TALK about a Mideast peace conference is growing. While some hope that such a conference will offer a raison d'sortie for Saddam Hussein, thus averting war, the US fears that it will be interpreted as a concession to Saddam and thus a reward for aggression. There is a way, however, that the US can establish the agenda for such a peace conference so as to make it a coup rather than a concession. The US could insist that the agenda not only include the Palestinian issue, but also the prospect of a regional disarmament regime - including weapons of mass destruction. The implicit rationale would be the disproportionate military forces arrayed against Israel. The US could even make it a condition for the conference that all participants, especially Iraq, indicate their willingness to pursue such a regime.
If this condition would be accepted, it would be a boon for American interests as well as for regional security. If arms reductions are achieved, Iraq, due to its disproportionately large military, would be required to make some of the greatest reductions. This would help reduce the possibility that Iraq could continue to threaten the region after withdrawing from Kuwait.
Even if this seems like a fatuous hope, pursuing such a conference would be worthwhile. If there is a general acceptance of the linkage between regional disarmament and the Palestinian issue, Saddam will be put in a position to either cooperate in disarmament or risk being held up as the obstacle to resolving the Palestinian issue.
Saddam could not even count on avoiding such an embarrassment by Israeli resistance to such an idea. Israel has recently expressed interest in regional disarmament, even indicating a willingness to put its nuclear weapons on the table. This is not surprising given that its forces are relatively so small that any disarmament regime would call for much greater force reductions to Israel's enemies; Israel's strength has always been in its military skills. With reductions in the military threat to Israel, it may indeed be willing to accept greater sovereignty for the Palestinians. In the short run, Israel may at least be more ready to join a Mideast peace conference in which their intransigence would not be the only agenda item.
Some may argue that even if a peace conference would be potentially beneficial it would be unacceptable for Saddam to have a claim that he achieved a concession as a result of his aggression against Kuwait. Such thinking approaches the problem in an overly personal fashion, stemming from the understandable desire to personally humiliate and discredit Saddam. We must instead focus on the result. If, to get such a peace conference, Saddam is required to withdraw from Kuwait and to accept the linkage between regional (including Iraqi) disarmament and the Palestinian issue, this is a positive result. If Saddam wants to crow about this as a victory, fine.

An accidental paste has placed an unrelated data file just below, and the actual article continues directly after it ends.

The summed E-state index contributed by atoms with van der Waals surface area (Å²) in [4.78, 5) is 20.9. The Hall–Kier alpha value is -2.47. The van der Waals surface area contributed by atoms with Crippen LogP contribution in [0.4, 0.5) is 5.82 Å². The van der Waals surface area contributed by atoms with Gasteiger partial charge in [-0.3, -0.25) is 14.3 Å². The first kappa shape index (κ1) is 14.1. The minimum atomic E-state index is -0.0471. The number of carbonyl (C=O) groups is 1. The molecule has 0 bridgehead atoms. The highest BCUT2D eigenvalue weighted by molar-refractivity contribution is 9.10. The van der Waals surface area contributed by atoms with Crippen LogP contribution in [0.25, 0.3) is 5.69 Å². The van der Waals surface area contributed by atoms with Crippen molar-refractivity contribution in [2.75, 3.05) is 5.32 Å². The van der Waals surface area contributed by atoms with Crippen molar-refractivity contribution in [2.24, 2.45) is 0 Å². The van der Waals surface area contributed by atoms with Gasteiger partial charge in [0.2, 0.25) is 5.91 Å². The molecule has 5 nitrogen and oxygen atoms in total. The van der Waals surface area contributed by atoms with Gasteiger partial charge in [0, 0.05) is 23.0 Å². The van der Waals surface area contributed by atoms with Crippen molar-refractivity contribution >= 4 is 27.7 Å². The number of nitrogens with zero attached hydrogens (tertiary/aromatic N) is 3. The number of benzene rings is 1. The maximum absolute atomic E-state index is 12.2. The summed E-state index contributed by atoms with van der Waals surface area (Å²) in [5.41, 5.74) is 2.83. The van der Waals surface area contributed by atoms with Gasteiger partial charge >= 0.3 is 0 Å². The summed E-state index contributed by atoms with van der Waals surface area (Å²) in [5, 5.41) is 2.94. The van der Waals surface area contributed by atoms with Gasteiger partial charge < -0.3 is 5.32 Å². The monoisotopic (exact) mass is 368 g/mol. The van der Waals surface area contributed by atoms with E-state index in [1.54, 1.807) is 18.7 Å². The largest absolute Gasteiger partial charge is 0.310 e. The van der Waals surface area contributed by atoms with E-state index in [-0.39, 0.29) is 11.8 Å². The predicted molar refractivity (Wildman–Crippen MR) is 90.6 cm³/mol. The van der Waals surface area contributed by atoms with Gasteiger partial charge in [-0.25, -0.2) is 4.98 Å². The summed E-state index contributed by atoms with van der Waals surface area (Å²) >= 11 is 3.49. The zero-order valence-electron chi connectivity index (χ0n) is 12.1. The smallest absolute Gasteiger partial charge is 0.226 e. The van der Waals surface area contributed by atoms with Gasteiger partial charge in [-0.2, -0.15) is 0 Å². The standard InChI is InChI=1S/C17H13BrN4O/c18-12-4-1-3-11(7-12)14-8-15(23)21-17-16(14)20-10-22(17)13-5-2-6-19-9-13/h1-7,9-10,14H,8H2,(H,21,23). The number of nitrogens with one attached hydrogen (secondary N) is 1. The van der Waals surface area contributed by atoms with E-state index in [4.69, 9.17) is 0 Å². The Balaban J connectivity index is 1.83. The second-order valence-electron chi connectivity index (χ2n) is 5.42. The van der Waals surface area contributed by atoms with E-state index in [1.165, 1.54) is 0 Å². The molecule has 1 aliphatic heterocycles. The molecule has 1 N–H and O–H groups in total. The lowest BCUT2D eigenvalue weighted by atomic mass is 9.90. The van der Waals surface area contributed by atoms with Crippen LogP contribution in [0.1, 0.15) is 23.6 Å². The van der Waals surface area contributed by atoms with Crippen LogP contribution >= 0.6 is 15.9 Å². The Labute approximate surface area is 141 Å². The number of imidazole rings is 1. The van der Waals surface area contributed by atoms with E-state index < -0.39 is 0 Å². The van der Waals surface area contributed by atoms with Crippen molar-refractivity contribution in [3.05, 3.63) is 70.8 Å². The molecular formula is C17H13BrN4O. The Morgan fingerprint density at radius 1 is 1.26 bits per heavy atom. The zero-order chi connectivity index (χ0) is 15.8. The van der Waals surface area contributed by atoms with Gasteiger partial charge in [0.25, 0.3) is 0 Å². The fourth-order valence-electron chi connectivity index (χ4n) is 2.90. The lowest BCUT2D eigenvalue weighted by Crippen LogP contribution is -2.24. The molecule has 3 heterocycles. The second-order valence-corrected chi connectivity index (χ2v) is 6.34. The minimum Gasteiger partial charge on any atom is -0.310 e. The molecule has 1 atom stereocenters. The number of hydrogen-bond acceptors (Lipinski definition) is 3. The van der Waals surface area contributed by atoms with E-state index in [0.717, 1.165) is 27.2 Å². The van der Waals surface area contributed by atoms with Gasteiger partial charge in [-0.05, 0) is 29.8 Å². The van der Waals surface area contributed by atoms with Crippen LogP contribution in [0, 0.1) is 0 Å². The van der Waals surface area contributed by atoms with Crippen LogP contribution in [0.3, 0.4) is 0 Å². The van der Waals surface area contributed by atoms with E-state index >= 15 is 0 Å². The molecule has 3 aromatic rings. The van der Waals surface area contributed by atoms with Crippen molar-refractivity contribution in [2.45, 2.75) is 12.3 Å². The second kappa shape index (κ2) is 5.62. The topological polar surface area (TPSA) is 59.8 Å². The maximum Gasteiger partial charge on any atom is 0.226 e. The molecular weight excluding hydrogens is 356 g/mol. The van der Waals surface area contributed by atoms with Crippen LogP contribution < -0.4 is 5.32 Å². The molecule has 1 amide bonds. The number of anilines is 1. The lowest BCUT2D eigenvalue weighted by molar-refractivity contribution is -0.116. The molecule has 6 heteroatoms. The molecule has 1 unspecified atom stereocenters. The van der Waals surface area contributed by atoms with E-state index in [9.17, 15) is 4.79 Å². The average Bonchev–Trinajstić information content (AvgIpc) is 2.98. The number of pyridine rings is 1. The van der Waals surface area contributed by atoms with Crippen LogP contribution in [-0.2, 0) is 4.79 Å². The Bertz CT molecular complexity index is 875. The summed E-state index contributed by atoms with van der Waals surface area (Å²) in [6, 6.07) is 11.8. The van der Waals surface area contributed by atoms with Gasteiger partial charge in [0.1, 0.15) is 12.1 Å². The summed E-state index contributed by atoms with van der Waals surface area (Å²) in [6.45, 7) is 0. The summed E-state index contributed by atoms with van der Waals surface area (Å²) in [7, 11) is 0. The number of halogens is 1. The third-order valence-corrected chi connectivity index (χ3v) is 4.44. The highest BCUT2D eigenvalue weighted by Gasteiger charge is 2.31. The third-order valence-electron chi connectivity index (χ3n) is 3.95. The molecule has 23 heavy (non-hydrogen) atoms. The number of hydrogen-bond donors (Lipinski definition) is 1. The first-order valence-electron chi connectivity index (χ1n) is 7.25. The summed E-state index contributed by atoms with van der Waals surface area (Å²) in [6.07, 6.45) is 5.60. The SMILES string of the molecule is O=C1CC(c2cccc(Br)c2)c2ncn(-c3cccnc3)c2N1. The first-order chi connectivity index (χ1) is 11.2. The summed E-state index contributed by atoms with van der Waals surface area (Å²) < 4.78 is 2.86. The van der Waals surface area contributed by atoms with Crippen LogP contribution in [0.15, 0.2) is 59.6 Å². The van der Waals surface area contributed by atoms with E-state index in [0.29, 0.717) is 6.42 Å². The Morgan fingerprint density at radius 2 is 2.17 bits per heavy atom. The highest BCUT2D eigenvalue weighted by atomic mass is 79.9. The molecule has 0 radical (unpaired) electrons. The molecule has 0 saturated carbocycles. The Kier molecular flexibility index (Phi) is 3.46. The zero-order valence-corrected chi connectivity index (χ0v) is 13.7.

Others argue that it is essential that Saddam not be able to claim any credit because budding aggressors in the world may read this as a reward for aggression. But a potential aggressor seeking to extract a lesson from these events will not look to see if aggression produces any benefits at all, but whether the benefits outweigh the costs. If Saddam, after absorbing the costs of sanctions, must withdraw from Kuwait with little to show except the booby prize of new pressures to reduce his military capabilities, this will hardly be read as a reward.
Administration figures like to point out that there is no guarantee that sanctions will force out Saddam. Likewise there is no guarantee that conditional support for a Mideast peace conference will be effective. But this is not a reason not to propose it. If nothing else it may create a permanent linkage between the Palestinian issue and regional disarmament. It may also take some of the edge off of the charge that the US is being severely righteous about Iraqi violations of international law while being lax about Israeli violations. But most important, before the US - with anemic support from its allies - flings itself into a bloody war with uncertain consequences, the US should make sure that it has not left any stones unturned in the quest for a peaceful resolution.